EL PASO- Servicemen and women sacrifice so much for us and now they're asking people to give back by donating blood for our wounded soldiers.
Dozens of soldiers and their family members showed up at Fort Bliss and pulled up their sleeves to give blood Friday.
It only took about 30 minutes, a small sacrifice, that will help in a big way.
Some of our soldiers have died in combat and many more have been seriously hurt and need blood to survive.
“For all of them down range protecting our freedom and our rights and some of them making the ultimate sacrifice, to just know that by giving a pint of blood that I could probably save one of their lives. That means a lot to me," said soldier Dearen Henson.
The blood drive is in honor of Sgt. Ben Eberle who is recovering in a San Antonio hospital. Eberle was serving in Afghanistan in November when he stepped on an roadside bomb and lost his hand and both of his legs.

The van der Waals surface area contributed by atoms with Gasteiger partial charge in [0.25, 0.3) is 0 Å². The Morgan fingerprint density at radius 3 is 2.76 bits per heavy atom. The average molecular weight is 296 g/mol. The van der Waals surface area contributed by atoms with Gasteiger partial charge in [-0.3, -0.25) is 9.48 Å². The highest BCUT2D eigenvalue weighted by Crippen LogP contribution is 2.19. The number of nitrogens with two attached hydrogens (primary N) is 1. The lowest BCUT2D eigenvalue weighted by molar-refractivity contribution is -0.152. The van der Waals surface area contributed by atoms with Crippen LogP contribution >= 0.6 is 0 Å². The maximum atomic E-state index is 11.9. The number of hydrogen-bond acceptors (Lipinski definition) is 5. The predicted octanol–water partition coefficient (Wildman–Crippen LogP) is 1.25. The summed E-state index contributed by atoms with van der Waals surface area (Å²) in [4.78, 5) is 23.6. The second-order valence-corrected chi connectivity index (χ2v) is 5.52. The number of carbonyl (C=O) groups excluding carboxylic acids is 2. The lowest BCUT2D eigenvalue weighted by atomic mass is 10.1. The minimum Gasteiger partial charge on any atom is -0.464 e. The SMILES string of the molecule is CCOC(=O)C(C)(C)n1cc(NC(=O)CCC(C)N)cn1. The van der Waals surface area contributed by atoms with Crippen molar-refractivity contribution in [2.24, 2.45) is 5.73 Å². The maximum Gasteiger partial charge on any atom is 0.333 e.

Eberle needed 46 unites of blood to survive, some of which came from El Paso. And that's why he wanted to help others in need.
"He's very grateful that the blood was available for him and his desire is for everybody to go out and donate blood so there is always blood in Afghanistan, in case there's an emergency,” said Lori Kuczmanski with the Armed Blood Services Program.
Eberle is expecting a baby next month and family friends said he is staying positive every step of his recovery.
Newschannel 9 talked to an army wife whose husband is in Afghanistan now and will be there at least for the next 6 months.
"You look at people like Sgt. Eberle and he's still alive today because of blood," said Emily Kelley. “All the people in this room are military affiliated and I may not know them but they're all family."
Kelley said giving blood is a small way to say thank you to the people who give so much.
"It's a tiny price to pay because there are people who have paid much bigger prices," Kelley said.
If you would like to donate to wounded soldiers, just go to the Blood Donor Center at Fort Bliss. It's in building #7167 at the Fred Wilson entrance.